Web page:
The Village of Genoa is expected to benefit soon from its relationship with the Fremont Energy Center.
“We will be buying power from them at a discounted rate,” Village Administrator Kevin Gladden said, adding the move is made possible through the village’s membership in American Municipal Power Inc.
AMP Ohio bought the power plant last year from FirstEnergy. The plant, a 707-megawatt natural gas combined cycle generation plant, was owned by the Calpine Corp., which went bankrupt in 2005. AMP had attempted to buy the plant at that time but lost out to the FirstEnergy bid.
Then the plant’s ownership came into play again last year. AMP Ohio completed the sale negotiations in mid-2011 and began testing late in the year.
According to the AMP Website, the Fremont Energy Center fits well with AMP’s overall power supply strategy of reducing its members’ long-term reliance on wholesale power markets through development of diverse generation assets.
AMP members presently rely on the wholesale market for more than 90 percent of their intermediate power supply needs. Based on AMP members’ long-term power supply analysis conducted by R.W. Beck, the Fremont facility would provide a cost-effective alternative to wholesale energy and capacity markets, according to the website.
AMP began testing at the Fremont Energy Plant in the fall. Initially, there was no intention of buying or selling any energy produced during testing phases, Gladden said.
“But the testing went so well they decided to offer the energy for sale,” he added.
The village of Genoa, along with other AMP members, recently participated in a conference call regarding the opportunity.
The original contract needed to be amended to allow the buying or selling of energy and the membership had to agree on it, Gladden explained. The move will allow the company to sell the power produced during testing to its membership as well as others, Gladden explained.
Oak Harbor and Elmore are also members of the AMP consortium.
Analysis indicates that when compared to natural gas combined cycle alternatives, the Fremont facility would provide a $350 million savings to participating AMP members over 30 years, as well as a favorable energy market location and fuel supply option, according to AMP officials.
“Most of the people I know in the electric power industry are building natural gas plants,” said Jay Apt, a professor of technology at Carnegie Melon University in Pittsburgh, who was recently interviewed by the Associated Press regarding the changes in the power industry. That’s because of low prices over the past few years and the relatively low cost of building such plants, compared with coal-fired plants or nuclear.
The Fremont Energy Plant’s construction was nearly complete when AMP took possession.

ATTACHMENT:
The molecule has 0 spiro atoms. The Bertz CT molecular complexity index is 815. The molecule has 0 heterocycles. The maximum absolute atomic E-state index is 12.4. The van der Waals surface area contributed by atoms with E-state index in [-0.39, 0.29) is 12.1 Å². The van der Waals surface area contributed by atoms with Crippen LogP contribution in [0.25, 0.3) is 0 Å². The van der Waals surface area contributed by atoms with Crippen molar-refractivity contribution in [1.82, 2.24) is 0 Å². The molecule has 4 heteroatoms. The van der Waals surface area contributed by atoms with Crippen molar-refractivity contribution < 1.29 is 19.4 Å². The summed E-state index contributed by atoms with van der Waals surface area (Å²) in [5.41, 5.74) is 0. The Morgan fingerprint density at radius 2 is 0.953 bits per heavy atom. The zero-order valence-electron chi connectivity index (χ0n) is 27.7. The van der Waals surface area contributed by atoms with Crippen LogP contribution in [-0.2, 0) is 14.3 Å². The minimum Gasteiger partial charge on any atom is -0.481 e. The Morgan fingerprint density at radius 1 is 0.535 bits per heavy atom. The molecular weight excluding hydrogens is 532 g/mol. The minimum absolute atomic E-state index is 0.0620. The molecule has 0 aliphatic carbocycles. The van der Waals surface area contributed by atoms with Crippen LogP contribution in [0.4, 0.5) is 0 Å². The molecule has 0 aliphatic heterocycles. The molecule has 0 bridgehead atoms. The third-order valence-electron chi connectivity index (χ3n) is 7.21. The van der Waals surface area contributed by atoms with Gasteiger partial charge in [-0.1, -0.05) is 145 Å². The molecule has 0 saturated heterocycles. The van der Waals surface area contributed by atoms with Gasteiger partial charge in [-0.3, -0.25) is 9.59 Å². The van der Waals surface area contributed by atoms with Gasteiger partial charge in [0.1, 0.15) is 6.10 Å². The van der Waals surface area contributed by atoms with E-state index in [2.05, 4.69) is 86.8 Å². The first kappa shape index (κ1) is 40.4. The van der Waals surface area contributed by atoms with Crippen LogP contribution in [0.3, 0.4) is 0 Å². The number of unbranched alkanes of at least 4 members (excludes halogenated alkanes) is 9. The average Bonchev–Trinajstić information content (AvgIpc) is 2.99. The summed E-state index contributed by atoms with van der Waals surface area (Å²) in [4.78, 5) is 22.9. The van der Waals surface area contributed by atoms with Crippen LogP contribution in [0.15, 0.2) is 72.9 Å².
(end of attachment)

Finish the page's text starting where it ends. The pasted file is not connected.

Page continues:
But Apt cautions that trend could stall because of supply and demand; if too many plants embrace cheap gas, it won’t stay cheap.
The surest route to $6 or $8 gas is for everybody to plan on $4 gas,” Apt said in the AP article. “And if prices do rise, coal will again be the most cost-effective fuel. Natural gas is priced per million BTU.
Apt noted that there was a “huge building boom” in natural gas plants from the late 1990s to 2004, because utilities thought they would get rich from the combination of cheap fuel and plants that were highly efficient and relatively cheap to build. There were predictions that prices would stay low over the long term, too.
But natural gas prices spiked, and the new gas-fired plants around the nation stayed idle much of the time. That trend was also driven by another irony: The gas-fired plants are easier to start or stop compared with coal or nuclear, so many utilities used them just for peak electric demand periods.
Genoa will receive 1.22 MW, or about 0.18 percent of the plant’s capacity.
Mayor Mark Williams said the power purchased from this project will help lower our costs as
"We will not need to go to the open market to purchase intermediate power at a higher rate. We also may have saved cost over runs and potential risks as this plant was substantially completed when purchased,” he said.
The Village of Genoa has removed two traffic signals from the 13th and Main streets intersection.
“There is really no use for them now that the school has been sold,” Village Administrator Kevin Gladden said.
The signals were located near Brunner Elementary School, which the Genoa School District closed last year and sold to a local businessman. He intends to renovate the building into a recreational hall and some kind of office facility, according to previous interviews.
The lights had since been on the flashing mode, Gladden said.
Those two traffic lights will be used to replace others in the village.